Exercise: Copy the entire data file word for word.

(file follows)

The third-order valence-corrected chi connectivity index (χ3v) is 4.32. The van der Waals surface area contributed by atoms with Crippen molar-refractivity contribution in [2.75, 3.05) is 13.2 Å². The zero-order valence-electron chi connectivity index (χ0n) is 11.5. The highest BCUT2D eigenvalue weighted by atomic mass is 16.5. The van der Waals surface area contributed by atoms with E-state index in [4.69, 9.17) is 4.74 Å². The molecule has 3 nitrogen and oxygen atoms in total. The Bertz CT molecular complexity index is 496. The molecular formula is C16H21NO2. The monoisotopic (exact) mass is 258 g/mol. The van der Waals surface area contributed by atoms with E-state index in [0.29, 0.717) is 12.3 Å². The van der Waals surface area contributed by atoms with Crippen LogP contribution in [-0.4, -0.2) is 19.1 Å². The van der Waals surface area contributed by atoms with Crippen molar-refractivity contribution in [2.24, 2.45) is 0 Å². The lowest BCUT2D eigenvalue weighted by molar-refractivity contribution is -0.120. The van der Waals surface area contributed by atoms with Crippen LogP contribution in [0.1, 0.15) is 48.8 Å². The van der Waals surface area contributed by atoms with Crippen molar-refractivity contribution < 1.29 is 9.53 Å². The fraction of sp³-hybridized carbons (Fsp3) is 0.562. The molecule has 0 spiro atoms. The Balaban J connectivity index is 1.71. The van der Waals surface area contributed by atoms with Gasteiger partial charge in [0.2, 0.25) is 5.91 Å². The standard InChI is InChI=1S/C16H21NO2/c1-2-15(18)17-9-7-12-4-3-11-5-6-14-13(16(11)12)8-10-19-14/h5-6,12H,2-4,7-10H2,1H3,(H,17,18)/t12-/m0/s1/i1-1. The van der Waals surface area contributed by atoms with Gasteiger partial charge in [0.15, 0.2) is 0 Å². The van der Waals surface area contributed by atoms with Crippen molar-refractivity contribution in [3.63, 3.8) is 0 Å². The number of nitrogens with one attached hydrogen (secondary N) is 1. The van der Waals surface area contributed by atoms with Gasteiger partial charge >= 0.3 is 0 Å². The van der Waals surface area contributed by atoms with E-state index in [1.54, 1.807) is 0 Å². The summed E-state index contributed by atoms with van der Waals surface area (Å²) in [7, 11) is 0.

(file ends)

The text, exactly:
The third-order valence-corrected chi connectivity index (χ3v) is 4.32. The van der Waals surface area contributed by atoms with Crippen molar-refractivity contribution in [2.75, 3.05) is 13.2 Å². The zero-order valence-electron chi connectivity index (χ0n) is 11.5. The highest BCUT2D eigenvalue weighted by atomic mass is 16.5. The van der Waals surface area contributed by atoms with E-state index in [4.69, 9.17) is 4.74 Å². The molecule has 3 nitrogen and oxygen atoms in total. The Bertz CT molecular complexity index is 496. The molecular formula is C16H21NO2. The monoisotopic (exact) mass is 258 g/mol. The van der Waals surface area contributed by atoms with E-state index in [0.29, 0.717) is 12.3 Å². The van der Waals surface area contributed by atoms with Crippen LogP contribution in [-0.4, -0.2) is 19.1 Å². The van der Waals surface area contributed by atoms with Crippen molar-refractivity contribution in [2.24, 2.45) is 0 Å². The lowest BCUT2D eigenvalue weighted by molar-refractivity contribution is -0.120. The van der Waals surface area contributed by atoms with Crippen LogP contribution in [0.1, 0.15) is 48.8 Å². The van der Waals surface area contributed by atoms with Crippen molar-refractivity contribution < 1.29 is 9.53 Å². The fraction of sp³-hybridized carbons (Fsp3) is 0.562. The molecule has 0 spiro atoms. The Balaban J connectivity index is 1.71. The van der Waals surface area contributed by atoms with Gasteiger partial charge in [0.2, 0.25) is 5.91 Å². The standard InChI is InChI=1S/C16H21NO2/c1-2-15(18)17-9-7-12-4-3-11-5-6-14-13(16(11)12)8-10-19-14/h5-6,12H,2-4,7-10H2,1H3,(H,17,18)/t12-/m0/s1/i1-1. The van der Waals surface area contributed by atoms with Gasteiger partial charge in [0.15, 0.2) is 0 Å². The van der Waals surface area contributed by atoms with Crippen molar-refractivity contribution in [3.63, 3.8) is 0 Å². The number of nitrogens with one attached hydrogen (secondary N) is 1. The van der Waals surface area contributed by atoms with Gasteiger partial charge >= 0.3 is 0 Å². The van der Waals surface area contributed by atoms with E-state index in [1.54, 1.807) is 0 Å². The summed E-state index contributed by atoms with van der Waals surface area (Å²) in [7, 11) is 0.